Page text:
12. logs the output of  /var/lib/heat-cfn/cfnuserdata which is the initialization script set in the OpenStack Heat templates

This code walk-through will help developers understand how OpenStack Heat integrates with CloudInit and provide a better understanding of how to use CloudInit in your own Python applications if you roll your own bootstrapping process.

The Heat API – A template based orchestration framework

Over the last year, Angus Salkeld and I have been developing a IAAS high availability service called Pacemaker Cloud.  We learned that the problem we were really solving was orchestration.  Another dev group was also looking at this problem inside Red Hat from the launching side.  We decided to take two weeks off from our existing work and see if we could join together to create a proof of concept implementation from scratch of AWS CloudFormation for OpenStack.  The result of that work was a proof of concept project which provided launching of a WordPress template, as had been done in our previous project.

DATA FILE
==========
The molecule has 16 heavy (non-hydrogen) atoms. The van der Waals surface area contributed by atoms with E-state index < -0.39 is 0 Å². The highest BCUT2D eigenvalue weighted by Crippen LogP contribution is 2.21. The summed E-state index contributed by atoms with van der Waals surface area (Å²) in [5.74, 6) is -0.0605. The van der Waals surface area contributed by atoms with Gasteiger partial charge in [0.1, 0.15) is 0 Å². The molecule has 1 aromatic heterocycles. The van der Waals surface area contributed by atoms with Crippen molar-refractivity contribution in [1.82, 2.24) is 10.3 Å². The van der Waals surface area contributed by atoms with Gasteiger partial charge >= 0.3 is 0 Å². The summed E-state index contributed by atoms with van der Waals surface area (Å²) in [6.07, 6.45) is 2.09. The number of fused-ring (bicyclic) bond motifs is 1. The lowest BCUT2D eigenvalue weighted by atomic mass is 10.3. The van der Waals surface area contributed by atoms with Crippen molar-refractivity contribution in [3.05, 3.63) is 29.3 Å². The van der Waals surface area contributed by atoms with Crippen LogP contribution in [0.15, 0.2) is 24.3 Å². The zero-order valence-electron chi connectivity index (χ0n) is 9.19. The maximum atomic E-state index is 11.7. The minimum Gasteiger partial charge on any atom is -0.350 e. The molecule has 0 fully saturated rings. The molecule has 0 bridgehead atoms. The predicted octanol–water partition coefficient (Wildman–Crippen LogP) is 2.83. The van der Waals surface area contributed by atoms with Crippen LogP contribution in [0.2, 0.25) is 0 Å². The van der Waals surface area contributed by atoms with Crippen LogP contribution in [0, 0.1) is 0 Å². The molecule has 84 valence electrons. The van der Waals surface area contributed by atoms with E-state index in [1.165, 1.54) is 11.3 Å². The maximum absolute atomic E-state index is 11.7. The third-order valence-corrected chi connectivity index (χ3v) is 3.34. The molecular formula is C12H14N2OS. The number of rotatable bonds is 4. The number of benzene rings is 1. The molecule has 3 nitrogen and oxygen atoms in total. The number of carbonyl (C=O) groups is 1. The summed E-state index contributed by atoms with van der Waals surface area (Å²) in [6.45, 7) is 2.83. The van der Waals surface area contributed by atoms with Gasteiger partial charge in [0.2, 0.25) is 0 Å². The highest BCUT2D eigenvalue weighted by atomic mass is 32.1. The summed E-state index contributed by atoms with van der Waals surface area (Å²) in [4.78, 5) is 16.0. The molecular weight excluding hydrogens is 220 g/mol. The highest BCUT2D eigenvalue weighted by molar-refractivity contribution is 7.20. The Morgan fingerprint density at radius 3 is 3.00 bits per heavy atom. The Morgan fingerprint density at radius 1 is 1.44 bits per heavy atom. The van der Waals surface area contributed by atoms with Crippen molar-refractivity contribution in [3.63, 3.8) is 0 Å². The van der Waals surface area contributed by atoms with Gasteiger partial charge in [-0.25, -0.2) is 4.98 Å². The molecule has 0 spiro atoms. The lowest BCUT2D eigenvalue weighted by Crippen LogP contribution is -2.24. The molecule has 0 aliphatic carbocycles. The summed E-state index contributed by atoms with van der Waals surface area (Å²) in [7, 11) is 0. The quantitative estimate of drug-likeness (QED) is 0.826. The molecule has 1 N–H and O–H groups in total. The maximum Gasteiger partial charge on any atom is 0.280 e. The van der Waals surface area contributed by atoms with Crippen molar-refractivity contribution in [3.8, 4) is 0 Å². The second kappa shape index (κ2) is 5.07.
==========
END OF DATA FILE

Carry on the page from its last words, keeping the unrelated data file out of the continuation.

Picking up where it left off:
The developers decided to take another couple weeks to determine if we could get a more functional system that would handle composite virtual machines.  Today, we released that version, our second iteration of  the Heat API.  Since we have many more developers, and a project that exceeded our previous functionality of Pacemaker Cloud, the Heat Development Community has decided to cease work on our previous orchestration projects and focus our efforts on Heat.

A bit about Heat:  The Heat API implements the AWS Cloud Formations API.  This API provides a rest interface for creating composite VMs called Stacks from template files.  The goal of the software is to be able to accurately launch AWS CloudFormation Stacks on OpenStack.  We will also enable good quality high availability based upon the technologies we created in Pacemaker Cloud including escalation.

Given that C was a poor choice of implementation language for making REST based cloud services, Heat is implemented in Python which is fantastic for REST services.  The Heat API also follows OpenStack design principles.  Our initial design after our POC shows the basics of our architecture and our quickstart guide can be used with our second iteration release.

mailing list is available for developer and user discussion.  We track milestones and issues using github’s issue tracker.  Things are moving fast – come join our project on github or chat with the devs on #heat on freenode!